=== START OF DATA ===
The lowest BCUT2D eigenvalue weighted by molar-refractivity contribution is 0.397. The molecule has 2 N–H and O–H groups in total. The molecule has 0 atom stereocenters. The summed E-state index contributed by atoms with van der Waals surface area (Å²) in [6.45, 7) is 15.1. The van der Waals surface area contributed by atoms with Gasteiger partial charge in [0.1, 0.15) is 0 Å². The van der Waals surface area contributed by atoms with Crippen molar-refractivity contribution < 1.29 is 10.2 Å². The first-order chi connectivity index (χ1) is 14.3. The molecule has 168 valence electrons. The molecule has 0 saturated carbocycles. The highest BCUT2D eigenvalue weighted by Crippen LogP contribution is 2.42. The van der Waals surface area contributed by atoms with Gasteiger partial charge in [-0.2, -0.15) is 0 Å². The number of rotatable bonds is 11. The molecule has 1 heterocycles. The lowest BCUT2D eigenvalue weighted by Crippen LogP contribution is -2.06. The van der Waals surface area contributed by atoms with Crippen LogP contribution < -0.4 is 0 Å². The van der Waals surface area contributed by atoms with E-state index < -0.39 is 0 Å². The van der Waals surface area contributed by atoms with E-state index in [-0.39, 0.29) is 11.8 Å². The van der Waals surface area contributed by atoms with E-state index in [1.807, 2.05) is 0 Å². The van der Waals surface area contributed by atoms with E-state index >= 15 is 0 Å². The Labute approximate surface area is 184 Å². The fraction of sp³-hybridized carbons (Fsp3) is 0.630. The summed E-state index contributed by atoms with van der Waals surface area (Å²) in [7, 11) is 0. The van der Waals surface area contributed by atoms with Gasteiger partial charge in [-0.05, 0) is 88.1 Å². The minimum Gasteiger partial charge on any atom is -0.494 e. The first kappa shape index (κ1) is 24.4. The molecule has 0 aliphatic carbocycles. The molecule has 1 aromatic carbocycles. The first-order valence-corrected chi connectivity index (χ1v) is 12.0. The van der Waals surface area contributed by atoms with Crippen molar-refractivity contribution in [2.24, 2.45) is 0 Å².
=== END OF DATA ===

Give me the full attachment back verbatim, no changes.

The lowest BCUT2D eigenvalue weighted by molar-refractivity contribution is 0.397. The molecule has 2 N–H and O–H groups in total. The molecule has 0 atom stereocenters. The summed E-state index contributed by atoms with van der Waals surface area (Å²) in [6.45, 7) is 15.1. The van der Waals surface area contributed by atoms with Gasteiger partial charge in [0.1, 0.15) is 0 Å². The van der Waals surface area contributed by atoms with Crippen molar-refractivity contribution < 1.29 is 10.2 Å². The first-order chi connectivity index (χ1) is 14.3. The molecule has 168 valence electrons. The molecule has 0 saturated carbocycles. The highest BCUT2D eigenvalue weighted by Crippen LogP contribution is 2.42. The van der Waals surface area contributed by atoms with Gasteiger partial charge in [-0.2, -0.15) is 0 Å². The number of rotatable bonds is 11. The molecule has 1 heterocycles. The lowest BCUT2D eigenvalue weighted by Crippen LogP contribution is -2.06. The van der Waals surface area contributed by atoms with Crippen LogP contribution < -0.4 is 0 Å². The van der Waals surface area contributed by atoms with E-state index < -0.39 is 0 Å². The van der Waals surface area contributed by atoms with E-state index in [-0.39, 0.29) is 11.8 Å². The van der Waals surface area contributed by atoms with E-state index in [1.807, 2.05) is 0 Å². The van der Waals surface area contributed by atoms with E-state index >= 15 is 0 Å². The Labute approximate surface area is 184 Å². The fraction of sp³-hybridized carbons (Fsp3) is 0.630. The summed E-state index contributed by atoms with van der Waals surface area (Å²) in [7, 11) is 0. The van der Waals surface area contributed by atoms with Gasteiger partial charge in [-0.05, 0) is 88.1 Å². The minimum Gasteiger partial charge on any atom is -0.494 e. The first kappa shape index (κ1) is 24.4. The molecule has 0 aliphatic carbocycles. The molecule has 1 aromatic carbocycles. The first-order valence-corrected chi connectivity index (χ1v) is 12.0. The van der Waals surface area contributed by atoms with Crippen molar-refractivity contribution in [2.24, 2.45) is 0 Å².